Multiple Sclerosis (MS)

brain-scan

Multiple sclerosis, also called MS, is a disease that can affect the brain, spinal cord, and nerves to the eyes. MS can cause problems with muscle control and strength, vision, balance, feeling, and thinking. Whatever your symptoms are, taking medicine correctly and following your doctor’s advice for home care can help you maintain your quality of life.

Early symptoms of MS can affect your muscles, vision, sensation, and balance. For example, you may feel dizzy, have blurred vision, or feel tingling. Symptoms vary from person to person. As MS progresses, symptoms may become more severe and include bladder problems and trouble thinking.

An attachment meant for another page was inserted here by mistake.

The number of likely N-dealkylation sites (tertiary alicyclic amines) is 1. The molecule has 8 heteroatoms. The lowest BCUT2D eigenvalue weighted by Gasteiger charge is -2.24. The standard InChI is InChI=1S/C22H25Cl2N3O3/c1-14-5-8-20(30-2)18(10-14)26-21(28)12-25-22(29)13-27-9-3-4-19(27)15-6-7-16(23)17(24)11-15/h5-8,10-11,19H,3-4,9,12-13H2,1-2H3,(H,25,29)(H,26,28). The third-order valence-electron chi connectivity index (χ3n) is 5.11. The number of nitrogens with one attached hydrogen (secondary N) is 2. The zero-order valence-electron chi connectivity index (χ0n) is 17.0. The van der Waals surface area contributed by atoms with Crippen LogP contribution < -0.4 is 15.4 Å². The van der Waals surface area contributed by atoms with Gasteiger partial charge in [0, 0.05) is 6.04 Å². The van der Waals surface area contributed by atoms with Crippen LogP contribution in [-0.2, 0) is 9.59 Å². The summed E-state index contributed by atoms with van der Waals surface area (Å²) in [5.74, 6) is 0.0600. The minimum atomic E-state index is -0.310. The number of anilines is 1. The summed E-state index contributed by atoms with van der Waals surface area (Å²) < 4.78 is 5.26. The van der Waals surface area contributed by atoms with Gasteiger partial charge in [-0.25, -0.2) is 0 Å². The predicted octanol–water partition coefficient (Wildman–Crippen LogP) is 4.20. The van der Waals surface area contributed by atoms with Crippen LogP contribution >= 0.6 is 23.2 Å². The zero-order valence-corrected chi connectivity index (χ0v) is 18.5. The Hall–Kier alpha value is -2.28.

Medicines for MS may be used:

  • During a relapse. They can make the attack shorter and less severe.
  • Over a long period of time, to alter the natural course of the disease. Medicines that do this are called disease-modifying drugs or DMDs.
  • To control specific symptoms, such as fatigue and muscle stiffness.

For people who have relapsing-remitting MS, DMDs can reduce the number and severity of relapses. They may also delay disability in some people.

Some of these medicines may also delay disease progression and reduce relapses in some people who have primary progressive MS or secondary progressive MS.

The most commonly used DMDs are:

  • Interferon beta (such as Betaseron). It's used to treat a first MS attack, relapsing-remitting MS, and secondary progressive MS.
  • Glatiramer (Copaxone). It's used to treat a first MS attack and relapsing-remitting MS.
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